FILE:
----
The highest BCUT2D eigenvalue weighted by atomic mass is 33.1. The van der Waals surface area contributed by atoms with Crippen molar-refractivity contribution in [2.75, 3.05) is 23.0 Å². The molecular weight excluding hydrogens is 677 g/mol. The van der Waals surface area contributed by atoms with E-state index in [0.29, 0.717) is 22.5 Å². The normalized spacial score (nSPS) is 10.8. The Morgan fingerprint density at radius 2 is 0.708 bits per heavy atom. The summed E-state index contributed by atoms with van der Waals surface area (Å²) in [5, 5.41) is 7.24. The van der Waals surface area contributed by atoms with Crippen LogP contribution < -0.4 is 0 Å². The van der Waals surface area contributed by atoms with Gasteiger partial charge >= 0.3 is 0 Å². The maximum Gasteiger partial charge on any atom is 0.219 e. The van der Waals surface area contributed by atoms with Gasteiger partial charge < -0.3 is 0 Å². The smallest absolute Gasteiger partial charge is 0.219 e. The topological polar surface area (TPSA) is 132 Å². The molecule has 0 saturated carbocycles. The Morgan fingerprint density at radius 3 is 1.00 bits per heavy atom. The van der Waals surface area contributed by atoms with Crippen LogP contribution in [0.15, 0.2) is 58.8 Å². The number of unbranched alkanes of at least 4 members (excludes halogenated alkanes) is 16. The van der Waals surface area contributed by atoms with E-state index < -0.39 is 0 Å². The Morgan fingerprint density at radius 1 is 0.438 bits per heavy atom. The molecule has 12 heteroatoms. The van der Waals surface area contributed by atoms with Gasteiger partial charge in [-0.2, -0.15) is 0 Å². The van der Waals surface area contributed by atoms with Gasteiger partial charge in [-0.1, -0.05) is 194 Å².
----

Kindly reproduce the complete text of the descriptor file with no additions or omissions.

The highest BCUT2D eigenvalue weighted by atomic mass is 33.1. The van der Waals surface area contributed by atoms with Crippen molar-refractivity contribution in [2.75, 3.05) is 23.0 Å². The molecular weight excluding hydrogens is 677 g/mol. The van der Waals surface area contributed by atoms with E-state index in [0.29, 0.717) is 22.5 Å². The normalized spacial score (nSPS) is 10.8. The Morgan fingerprint density at radius 2 is 0.708 bits per heavy atom. The summed E-state index contributed by atoms with van der Waals surface area (Å²) in [5, 5.41) is 7.24. The van der Waals surface area contributed by atoms with Crippen LogP contribution < -0.4 is 0 Å². The van der Waals surface area contributed by atoms with Gasteiger partial charge >= 0.3 is 0 Å². The maximum Gasteiger partial charge on any atom is 0.219 e. The van der Waals surface area contributed by atoms with Gasteiger partial charge < -0.3 is 0 Å². The smallest absolute Gasteiger partial charge is 0.219 e. The topological polar surface area (TPSA) is 132 Å². The molecule has 0 saturated carbocycles. The Morgan fingerprint density at radius 3 is 1.00 bits per heavy atom. The van der Waals surface area contributed by atoms with Crippen LogP contribution in [0.15, 0.2) is 58.8 Å². The number of unbranched alkanes of at least 4 members (excludes halogenated alkanes) is 16. The van der Waals surface area contributed by atoms with E-state index < -0.39 is 0 Å². The Morgan fingerprint density at radius 1 is 0.438 bits per heavy atom. The molecule has 12 heteroatoms. The van der Waals surface area contributed by atoms with Gasteiger partial charge in [-0.2, -0.15) is 0 Å². The van der Waals surface area contributed by atoms with Gasteiger partial charge in [-0.1, -0.05) is 194 Å².